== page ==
Newspaper Page Text
- - J'l
Shot Guns, Rifles
Powder. Shot, Shells. Cartridges,
Revolvers. Fishing Tackle, every
thins in SPORTING GOODS at
Dispensed at oar itora will not
disappoint the doctor. Ask him
about us and by all means follow
HARPER'S Arcade Drug Store.
Geo. S. Dales & Son,
South Wiln St.
VOLUME EIGHT. NUMBER 124
AKRON, OHIO, TUESDAY EVENING. ShPTEMBER 12. 1899.
PRICE ONE GENT
All Cordially Invited
WILL IT PAY?
how we svs&cs:-
In Minds of People
Is Carter's Method
IVI. O'IMEIL. St CO
Akron Free Street Fair
Thinking and Talking of
City Will be. Crowded
For Big Baby
Theone thing foremost in the minds
of Akron people today is the Free
Carnival aud Street Fair which be
gins Wednesday at noou. They
think and talk of nothing else.
The concluding touches to arrange
ments only increase the tensity of
anticipation and the streets will be
crowded with people all day Wed
nesday and until a late hour at night.
A glimpse into the large and splen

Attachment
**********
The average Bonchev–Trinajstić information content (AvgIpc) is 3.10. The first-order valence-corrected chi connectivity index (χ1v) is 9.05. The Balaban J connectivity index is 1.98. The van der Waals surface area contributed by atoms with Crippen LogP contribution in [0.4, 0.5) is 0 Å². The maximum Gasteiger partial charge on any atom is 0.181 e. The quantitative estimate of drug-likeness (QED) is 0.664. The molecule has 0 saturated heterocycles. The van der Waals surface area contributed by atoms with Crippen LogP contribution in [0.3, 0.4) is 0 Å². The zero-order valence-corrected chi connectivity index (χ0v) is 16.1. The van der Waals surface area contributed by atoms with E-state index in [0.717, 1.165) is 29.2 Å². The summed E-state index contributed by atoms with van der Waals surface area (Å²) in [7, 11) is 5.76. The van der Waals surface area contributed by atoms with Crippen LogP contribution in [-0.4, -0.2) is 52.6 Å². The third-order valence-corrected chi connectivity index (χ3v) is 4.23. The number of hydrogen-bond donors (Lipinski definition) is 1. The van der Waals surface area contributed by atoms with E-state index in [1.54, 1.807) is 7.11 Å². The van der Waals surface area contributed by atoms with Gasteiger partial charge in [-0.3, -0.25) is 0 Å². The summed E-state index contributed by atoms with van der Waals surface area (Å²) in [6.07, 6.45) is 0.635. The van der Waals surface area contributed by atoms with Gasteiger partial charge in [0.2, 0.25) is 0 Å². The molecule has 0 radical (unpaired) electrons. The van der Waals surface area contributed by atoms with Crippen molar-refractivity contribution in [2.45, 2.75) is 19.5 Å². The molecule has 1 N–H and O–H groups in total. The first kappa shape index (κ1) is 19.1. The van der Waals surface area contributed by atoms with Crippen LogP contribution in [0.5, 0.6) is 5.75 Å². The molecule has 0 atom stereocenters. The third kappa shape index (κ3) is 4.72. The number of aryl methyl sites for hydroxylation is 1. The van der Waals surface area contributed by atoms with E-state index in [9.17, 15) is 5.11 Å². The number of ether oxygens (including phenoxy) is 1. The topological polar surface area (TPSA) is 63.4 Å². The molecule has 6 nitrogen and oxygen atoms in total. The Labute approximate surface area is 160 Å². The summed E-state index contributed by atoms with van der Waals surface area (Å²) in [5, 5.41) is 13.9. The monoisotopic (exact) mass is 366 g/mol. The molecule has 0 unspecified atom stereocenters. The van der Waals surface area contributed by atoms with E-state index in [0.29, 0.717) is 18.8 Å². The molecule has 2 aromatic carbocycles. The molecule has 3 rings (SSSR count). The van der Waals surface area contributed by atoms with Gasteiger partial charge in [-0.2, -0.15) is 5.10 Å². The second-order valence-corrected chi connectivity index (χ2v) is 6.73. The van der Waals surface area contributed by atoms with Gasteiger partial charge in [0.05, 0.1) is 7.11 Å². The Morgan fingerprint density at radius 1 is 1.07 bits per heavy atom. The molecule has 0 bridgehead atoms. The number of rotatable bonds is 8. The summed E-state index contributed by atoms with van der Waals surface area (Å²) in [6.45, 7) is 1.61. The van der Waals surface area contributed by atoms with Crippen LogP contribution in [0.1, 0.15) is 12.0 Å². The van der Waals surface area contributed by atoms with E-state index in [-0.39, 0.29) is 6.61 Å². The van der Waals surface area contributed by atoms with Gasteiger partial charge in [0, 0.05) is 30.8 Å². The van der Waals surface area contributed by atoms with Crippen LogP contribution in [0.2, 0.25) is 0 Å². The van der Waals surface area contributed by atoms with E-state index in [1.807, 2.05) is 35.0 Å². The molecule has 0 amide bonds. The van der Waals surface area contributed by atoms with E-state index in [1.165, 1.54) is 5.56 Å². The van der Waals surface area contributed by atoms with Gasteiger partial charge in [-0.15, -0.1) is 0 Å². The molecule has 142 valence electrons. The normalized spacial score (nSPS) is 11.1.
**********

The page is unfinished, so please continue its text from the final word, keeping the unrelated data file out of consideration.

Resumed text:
did room in which the baby show is
to be held is rewarded by a view of
scenic beauty, whose splendor and
delicacy of design is rich beyond de
scription. The ladies in charge of
decorations have labored studiously
and diligently to arrange the room so
that it will be beautiful, cheery and
comfortable, and they have suc
ceeded. White and green festooning, hang
ing in graceful depending curves
and wreaths, the effect enhanced by
pots of beautiful flowers, and the
situation made cheery by the songs
of canary birds in cages hung about
the room. With walls and floors
white and clean, large, snowy cur
tains on the windows, the room is
lighted and brightened- in every
nook and corner by day and three
large Washington lights at night.
Each light lias a 3,000.candle power.
Hanging baskets of flowers and dec
orations add beauty to the scene,
and delight all who visit the room.
The retiring rooms lack nothing
that conduces either to beauty or
comfort. Arrangements for cooking
baby food, and food to cook has been
abundantly provided. Everything